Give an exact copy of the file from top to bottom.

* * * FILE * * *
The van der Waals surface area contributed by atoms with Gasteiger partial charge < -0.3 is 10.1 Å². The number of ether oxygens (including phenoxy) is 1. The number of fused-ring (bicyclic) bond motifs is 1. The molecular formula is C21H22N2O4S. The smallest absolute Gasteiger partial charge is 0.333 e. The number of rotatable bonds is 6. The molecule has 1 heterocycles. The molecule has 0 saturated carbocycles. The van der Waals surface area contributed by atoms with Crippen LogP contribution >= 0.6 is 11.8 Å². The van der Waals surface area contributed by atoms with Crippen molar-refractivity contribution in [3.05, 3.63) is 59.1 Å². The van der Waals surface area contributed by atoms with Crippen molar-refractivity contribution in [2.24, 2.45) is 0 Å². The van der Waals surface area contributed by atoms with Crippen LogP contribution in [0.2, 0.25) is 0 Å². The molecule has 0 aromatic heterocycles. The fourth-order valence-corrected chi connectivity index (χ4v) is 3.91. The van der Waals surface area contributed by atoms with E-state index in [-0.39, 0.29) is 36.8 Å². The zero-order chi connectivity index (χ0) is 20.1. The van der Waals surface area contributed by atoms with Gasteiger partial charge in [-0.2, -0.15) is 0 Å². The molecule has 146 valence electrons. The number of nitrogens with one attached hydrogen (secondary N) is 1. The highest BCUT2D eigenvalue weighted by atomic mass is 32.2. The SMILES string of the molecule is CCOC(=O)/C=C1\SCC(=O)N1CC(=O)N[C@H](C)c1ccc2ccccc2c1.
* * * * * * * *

The van der Waals surface area contributed by atoms with Gasteiger partial charge < -0.3 is 10.1 Å². The number of ether oxygens (including phenoxy) is 1. The number of fused-ring (bicyclic) bond motifs is 1. The molecular formula is C21H22N2O4S. The smallest absolute Gasteiger partial charge is 0.333 e. The number of rotatable bonds is 6. The molecule has 1 heterocycles. The molecule has 0 saturated carbocycles. The van der Waals surface area contributed by atoms with Crippen LogP contribution >= 0.6 is 11.8 Å². The van der Waals surface area contributed by atoms with Crippen molar-refractivity contribution in [3.05, 3.63) is 59.1 Å². The van der Waals surface area contributed by atoms with Crippen molar-refractivity contribution in [2.24, 2.45) is 0 Å². The van der Waals surface area contributed by atoms with Crippen LogP contribution in [0.2, 0.25) is 0 Å². The molecule has 0 aromatic heterocycles. The fourth-order valence-corrected chi connectivity index (χ4v) is 3.91. The van der Waals surface area contributed by atoms with E-state index in [-0.39, 0.29) is 36.8 Å². The zero-order chi connectivity index (χ0) is 20.1. The van der Waals surface area contributed by atoms with Gasteiger partial charge in [-0.2, -0.15) is 0 Å². The molecule has 146 valence electrons. The number of nitrogens with one attached hydrogen (secondary N) is 1. The highest BCUT2D eigenvalue weighted by atomic mass is 32.2. The SMILES string of the molecule is CCOC(=O)/C=C1\SCC(=O)N1CC(=O)N[C@H](C)c1ccc2ccccc2c1.